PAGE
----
1. U.S. population. For chronic dietary exposure, EPA has established the RfD for 2,4-D at 0.01 milligrams/kilogram/day (mg/kg/day). This RfD is based on a 1-year oral toxicity study in dogs with a NOEL of 1 mg/kg/day and an uncertainty factor of 100. In the most recent final rule establishing tolerances for 2,4-D (time-limited tolerance in soybeans at 64 FR 11792 on March 10, 1999), EPA calculated aggregate risks for the existing uses of 2,4-D at that time (including soybeans and all other existing uses). Since those uses have not changed in the interim and hops are not consumed as part of the diet, it is appropriate to utilize the same calculations to support the proposed tolerance in or on hops. Chronic dietary exposure estimates (DEEM ) used mean consumption (3 day average) and anticipated or tolerance-level residues for all commodities. Exposure estimates used 25.6% of the RfD for the general U.S. population (48 states) and 49.2% of the RfD for the most exposed population of non-nursing infants (less than one year old). Despite the potential for exposure to 2,4-D in drinking water and from non-dietary, non-occupational exposure, EPA did not expect the aggregate exposure to exceed 100% of the RfD.
For acute dietary exposure, the NOEL of 67 mg/kg/day from the rat acute neurotoxicity study should be used for risk assessment. As neurotoxicity is the effect of concern, the acute dietary risk assessment should evaluate acute dietary risk to all population subgroups. Again, relying upon the EPA calculations underlying the most recent final rule establishing tolerances for 2,4-D cited above, which included soybeans and all other existing uses, EPA calculated acute aggregate risk taking into account anticipated residues or tolerance level residues on all treated crops, which is a significant over estimation of dietary exposure. For the U.S. population, the acute dietary MOE is 321 and it is 399 for females 13+ years. These figures do not exceed Start Printed Page 19446EPA's level of concern for acute dietary exposure.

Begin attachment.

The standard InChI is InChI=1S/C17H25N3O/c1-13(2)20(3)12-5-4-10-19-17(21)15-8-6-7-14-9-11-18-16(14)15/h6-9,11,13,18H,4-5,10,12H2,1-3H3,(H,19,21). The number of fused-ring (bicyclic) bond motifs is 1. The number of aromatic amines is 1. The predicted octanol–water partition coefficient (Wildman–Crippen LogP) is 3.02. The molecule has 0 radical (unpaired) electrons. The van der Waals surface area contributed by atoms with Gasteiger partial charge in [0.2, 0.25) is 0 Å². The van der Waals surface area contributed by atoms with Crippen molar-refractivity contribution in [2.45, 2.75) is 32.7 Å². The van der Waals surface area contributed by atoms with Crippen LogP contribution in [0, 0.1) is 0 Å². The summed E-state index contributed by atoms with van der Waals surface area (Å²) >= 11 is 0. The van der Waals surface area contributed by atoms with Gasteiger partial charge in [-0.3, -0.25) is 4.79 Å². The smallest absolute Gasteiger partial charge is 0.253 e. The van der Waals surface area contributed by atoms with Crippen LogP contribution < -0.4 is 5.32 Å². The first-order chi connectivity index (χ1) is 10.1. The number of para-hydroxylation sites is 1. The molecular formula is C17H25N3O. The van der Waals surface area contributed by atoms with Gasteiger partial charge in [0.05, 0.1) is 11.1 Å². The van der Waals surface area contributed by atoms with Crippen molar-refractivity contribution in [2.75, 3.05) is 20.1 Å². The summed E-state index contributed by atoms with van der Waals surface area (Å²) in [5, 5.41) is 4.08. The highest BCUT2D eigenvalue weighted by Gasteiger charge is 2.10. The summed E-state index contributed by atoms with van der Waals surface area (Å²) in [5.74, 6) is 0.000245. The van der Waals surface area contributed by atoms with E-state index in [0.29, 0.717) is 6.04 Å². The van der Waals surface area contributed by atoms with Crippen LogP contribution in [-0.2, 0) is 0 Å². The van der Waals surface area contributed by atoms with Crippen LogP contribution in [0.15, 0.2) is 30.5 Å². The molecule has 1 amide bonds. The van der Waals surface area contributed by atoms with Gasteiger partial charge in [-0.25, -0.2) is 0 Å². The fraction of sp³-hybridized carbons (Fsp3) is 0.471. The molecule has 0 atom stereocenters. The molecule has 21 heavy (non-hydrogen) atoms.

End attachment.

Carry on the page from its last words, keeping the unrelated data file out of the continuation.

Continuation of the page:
Regarding dietary cancer risk assessment, EPA's Cancer Peer Review Committee has classified 2,4-D as a Group D chemical (“not classifiable as to human carcinogenicity”) on the basis that, “the evidence is inadequate and cannot be interpreted as showing either the presence or absence of a carcinogenic effect.”
2. Infants and children. The data base on 2,4-D relative to pre-and post-natal toxicity is complete with respect to current data requirements. Since the developmental NOELs for rats and rabbits are 25-fold greater and 90-fold greater, respectively, than the RfD NOEL of 1 mg/kg/day in the one-year oral toxicity study in dogs, an additional uncertainty factor to protect infants and children is not warranted.
Using conservative EPA calculations underlying the most recent final rule establishing tolerances for 2,4-D cited above, which included soybeans and all other existing uses, aggregate acute MOEs for exposure to 2,4-D from food are 214 for infants less than 1-year old and 399 for females 13 and older. The maximum estimated concentrations of 2,4-D in surface and ground water are less than EPA's Drinking Water Level of Comparison (DWLOC) figures for 2,4-D as a contribution to acute aggregate exposure. EPA concluded with reasonable certainty that residues of 2,4-D in drinking water do not contribute significantly to the aggregate acute human health risk.
Using the same conservative assumptions described earlier to estimate chronic risk from aggregate chronic exposure to 2,4-D from food, 11.4% of the reference dose (RfD) is utilized for nursing infants less than one year old up to 49.2% of the RfD for non-nursing infants less than one-year old. Further refinement using additional anticipated residue values in crops and percent crop-treated information would result in lower chronic dietary (food) exposure estimates, thus reducing the aggregate risk estimate. Despite the potential for exposure to 2,4-D in drinking water and from non-dietary, non-occupational exposure, EPA concluded that, it did not expect the aggregate exposure to exceed 100% of the RfD.
F. International Tolerances
There are no Codex, Canadian, or Mexican maximum residue limits (MRLs) for use of 2,4-D on hops.End Supplemental Information
[FR Doc. 05-7224 Filed 4-12-05; 8:45 am]